Found 1 comment on HN
megous · 2019-04-11 · Original thread
I only meant to point out that being an informant for occupying force is not some clear cut morally good situation from an outside POV on the informant, when the giving of information leads to:

- killing people by bombings

- locking people up without usual safety/legal process regards, and torturing them (either directly, or by having a pretty nasty jail)

Innocent people are often killed, and locked up. This is not some precise process.

Also being an informant druing war for one side is not the same thing as being an informant for police in the peaceful western country, or informing on curruption via leaks. These are wildly differing contexts.

You can't view informants with high regard, unviersally. People will falsely report on neigbours, to settle some past grudge, because they know trigger happy Americans will bomb/storm the place, if they can make the story plausible enough. Even if you assume good reports, bystanders get killed, or snatched up too. And through all this you have to still assume us-vs-them mentality, that all Taliban members are bad, and informing on them is good.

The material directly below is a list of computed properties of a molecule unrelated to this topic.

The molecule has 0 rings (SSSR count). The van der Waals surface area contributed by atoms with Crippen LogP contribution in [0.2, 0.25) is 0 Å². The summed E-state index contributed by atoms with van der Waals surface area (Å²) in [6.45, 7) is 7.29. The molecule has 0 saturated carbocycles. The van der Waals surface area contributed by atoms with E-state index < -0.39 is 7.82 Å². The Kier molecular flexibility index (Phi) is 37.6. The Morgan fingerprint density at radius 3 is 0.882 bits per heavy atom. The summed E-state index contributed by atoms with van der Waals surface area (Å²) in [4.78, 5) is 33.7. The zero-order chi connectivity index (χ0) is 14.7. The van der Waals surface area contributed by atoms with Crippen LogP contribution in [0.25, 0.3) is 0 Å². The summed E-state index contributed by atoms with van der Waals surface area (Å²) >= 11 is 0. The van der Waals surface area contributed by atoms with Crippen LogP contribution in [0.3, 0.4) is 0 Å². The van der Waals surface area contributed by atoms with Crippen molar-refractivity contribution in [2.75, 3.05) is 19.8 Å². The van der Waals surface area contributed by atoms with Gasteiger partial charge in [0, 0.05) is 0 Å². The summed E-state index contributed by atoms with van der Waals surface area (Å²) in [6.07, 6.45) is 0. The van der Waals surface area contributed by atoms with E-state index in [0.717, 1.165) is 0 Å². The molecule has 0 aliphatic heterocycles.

So there's a grain of truth in the view that was ascribed to Assange, above. But it's unreasonable, to go full way, and make all informants be traitors and whatnot.

There's this book, that makes good points about the complexity of the situation in Afghantistan, and the US intervention:

https://www.amazon.com/No-Good-Men-Among-Living/dp/125006926...

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